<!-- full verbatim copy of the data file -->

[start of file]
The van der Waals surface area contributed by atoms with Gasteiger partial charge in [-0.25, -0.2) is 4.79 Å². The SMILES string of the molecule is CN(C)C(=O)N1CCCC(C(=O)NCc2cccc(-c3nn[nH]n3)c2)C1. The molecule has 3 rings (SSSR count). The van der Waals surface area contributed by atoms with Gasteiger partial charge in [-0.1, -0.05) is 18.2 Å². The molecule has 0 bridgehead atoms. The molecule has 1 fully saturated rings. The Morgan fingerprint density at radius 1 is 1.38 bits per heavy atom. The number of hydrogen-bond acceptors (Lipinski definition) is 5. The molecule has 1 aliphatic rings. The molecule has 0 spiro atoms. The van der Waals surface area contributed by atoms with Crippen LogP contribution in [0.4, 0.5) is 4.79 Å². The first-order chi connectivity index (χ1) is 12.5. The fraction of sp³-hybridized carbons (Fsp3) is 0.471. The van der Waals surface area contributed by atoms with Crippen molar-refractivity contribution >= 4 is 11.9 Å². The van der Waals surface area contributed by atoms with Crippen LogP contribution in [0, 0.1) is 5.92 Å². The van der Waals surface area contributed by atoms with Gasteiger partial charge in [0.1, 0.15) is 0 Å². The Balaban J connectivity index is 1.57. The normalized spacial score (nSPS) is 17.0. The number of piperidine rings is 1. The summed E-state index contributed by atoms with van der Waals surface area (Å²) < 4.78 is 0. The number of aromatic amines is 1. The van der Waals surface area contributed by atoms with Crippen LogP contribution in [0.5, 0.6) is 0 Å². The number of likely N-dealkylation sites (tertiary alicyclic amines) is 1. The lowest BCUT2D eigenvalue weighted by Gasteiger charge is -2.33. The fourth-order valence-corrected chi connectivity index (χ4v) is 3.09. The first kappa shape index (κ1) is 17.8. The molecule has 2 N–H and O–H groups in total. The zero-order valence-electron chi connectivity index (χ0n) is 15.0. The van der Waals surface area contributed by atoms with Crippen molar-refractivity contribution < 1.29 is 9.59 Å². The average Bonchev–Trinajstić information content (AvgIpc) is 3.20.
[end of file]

The van der Waals surface area contributed by atoms with Gasteiger partial charge in [-0.25, -0.2) is 4.79 Å². The SMILES string of the molecule is CN(C)C(=O)N1CCCC(C(=O)NCc2cccc(-c3nn[nH]n3)c2)C1. The molecule has 3 rings (SSSR count). The van der Waals surface area contributed by atoms with Gasteiger partial charge in [-0.1, -0.05) is 18.2 Å². The molecule has 0 bridgehead atoms. The molecule has 1 fully saturated rings. The Morgan fingerprint density at radius 1 is 1.38 bits per heavy atom. The number of hydrogen-bond acceptors (Lipinski definition) is 5. The molecule has 1 aliphatic rings. The molecule has 0 spiro atoms. The van der Waals surface area contributed by atoms with Crippen LogP contribution in [0.4, 0.5) is 4.79 Å². The first-order chi connectivity index (χ1) is 12.5. The fraction of sp³-hybridized carbons (Fsp3) is 0.471. The van der Waals surface area contributed by atoms with Crippen molar-refractivity contribution >= 4 is 11.9 Å². The van der Waals surface area contributed by atoms with Crippen LogP contribution in [0, 0.1) is 5.92 Å². The van der Waals surface area contributed by atoms with Gasteiger partial charge in [0.1, 0.15) is 0 Å². The Balaban J connectivity index is 1.57. The normalized spacial score (nSPS) is 17.0. The number of piperidine rings is 1. The summed E-state index contributed by atoms with van der Waals surface area (Å²) < 4.78 is 0. The number of aromatic amines is 1. The van der Waals surface area contributed by atoms with Crippen LogP contribution in [0.5, 0.6) is 0 Å². The number of likely N-dealkylation sites (tertiary alicyclic amines) is 1. The lowest BCUT2D eigenvalue weighted by Gasteiger charge is -2.33. The fourth-order valence-corrected chi connectivity index (χ4v) is 3.09. The first kappa shape index (κ1) is 17.8. The molecule has 2 N–H and O–H groups in total. The zero-order valence-electron chi connectivity index (χ0n) is 15.0. The van der Waals surface area contributed by atoms with Crippen molar-refractivity contribution < 1.29 is 9.59 Å². The average Bonchev–Trinajstić information content (AvgIpc) is 3.20.